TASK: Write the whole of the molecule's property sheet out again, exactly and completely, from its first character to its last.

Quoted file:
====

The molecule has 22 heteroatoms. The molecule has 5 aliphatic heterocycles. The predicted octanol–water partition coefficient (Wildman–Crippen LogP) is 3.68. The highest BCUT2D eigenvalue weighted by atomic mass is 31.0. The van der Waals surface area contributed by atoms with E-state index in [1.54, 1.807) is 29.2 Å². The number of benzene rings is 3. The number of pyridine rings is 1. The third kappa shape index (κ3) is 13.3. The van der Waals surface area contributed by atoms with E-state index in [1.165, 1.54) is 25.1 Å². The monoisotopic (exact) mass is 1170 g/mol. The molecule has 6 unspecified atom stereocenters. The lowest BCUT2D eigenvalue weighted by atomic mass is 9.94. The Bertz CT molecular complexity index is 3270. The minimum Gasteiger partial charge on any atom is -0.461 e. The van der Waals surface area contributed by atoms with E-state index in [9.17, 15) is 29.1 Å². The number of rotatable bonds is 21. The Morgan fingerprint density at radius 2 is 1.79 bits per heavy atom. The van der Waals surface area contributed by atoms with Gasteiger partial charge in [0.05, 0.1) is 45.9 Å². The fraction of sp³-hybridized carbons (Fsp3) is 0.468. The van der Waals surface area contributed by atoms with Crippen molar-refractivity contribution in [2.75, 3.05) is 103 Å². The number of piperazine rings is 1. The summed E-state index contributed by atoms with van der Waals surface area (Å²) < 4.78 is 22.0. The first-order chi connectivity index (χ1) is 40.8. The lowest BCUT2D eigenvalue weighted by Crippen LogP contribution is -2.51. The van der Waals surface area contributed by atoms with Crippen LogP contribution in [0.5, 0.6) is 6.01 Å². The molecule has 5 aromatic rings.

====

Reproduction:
The molecule has 22 heteroatoms. The molecule has 5 aliphatic heterocycles. The predicted octanol–water partition coefficient (Wildman–Crippen LogP) is 3.68. The highest BCUT2D eigenvalue weighted by atomic mass is 31.0. The van der Waals surface area contributed by atoms with E-state index in [1.54, 1.807) is 29.2 Å². The number of benzene rings is 3. The number of pyridine rings is 1. The third kappa shape index (κ3) is 13.3. The van der Waals surface area contributed by atoms with E-state index in [1.165, 1.54) is 25.1 Å². The monoisotopic (exact) mass is 1170 g/mol. The molecule has 6 unspecified atom stereocenters. The lowest BCUT2D eigenvalue weighted by atomic mass is 9.94. The Bertz CT molecular complexity index is 3270. The minimum Gasteiger partial charge on any atom is -0.461 e. The van der Waals surface area contributed by atoms with E-state index in [9.17, 15) is 29.1 Å². The number of rotatable bonds is 21. The Morgan fingerprint density at radius 2 is 1.79 bits per heavy atom. The van der Waals surface area contributed by atoms with Gasteiger partial charge in [0.05, 0.1) is 45.9 Å². The fraction of sp³-hybridized carbons (Fsp3) is 0.468. The van der Waals surface area contributed by atoms with Crippen molar-refractivity contribution in [2.75, 3.05) is 103 Å². The number of piperazine rings is 1. The summed E-state index contributed by atoms with van der Waals surface area (Å²) < 4.78 is 22.0. The first-order chi connectivity index (χ1) is 40.8. The lowest BCUT2D eigenvalue weighted by Crippen LogP contribution is -2.51. The van der Waals surface area contributed by atoms with Crippen LogP contribution in [0.5, 0.6) is 6.01 Å². The molecule has 5 aromatic rings.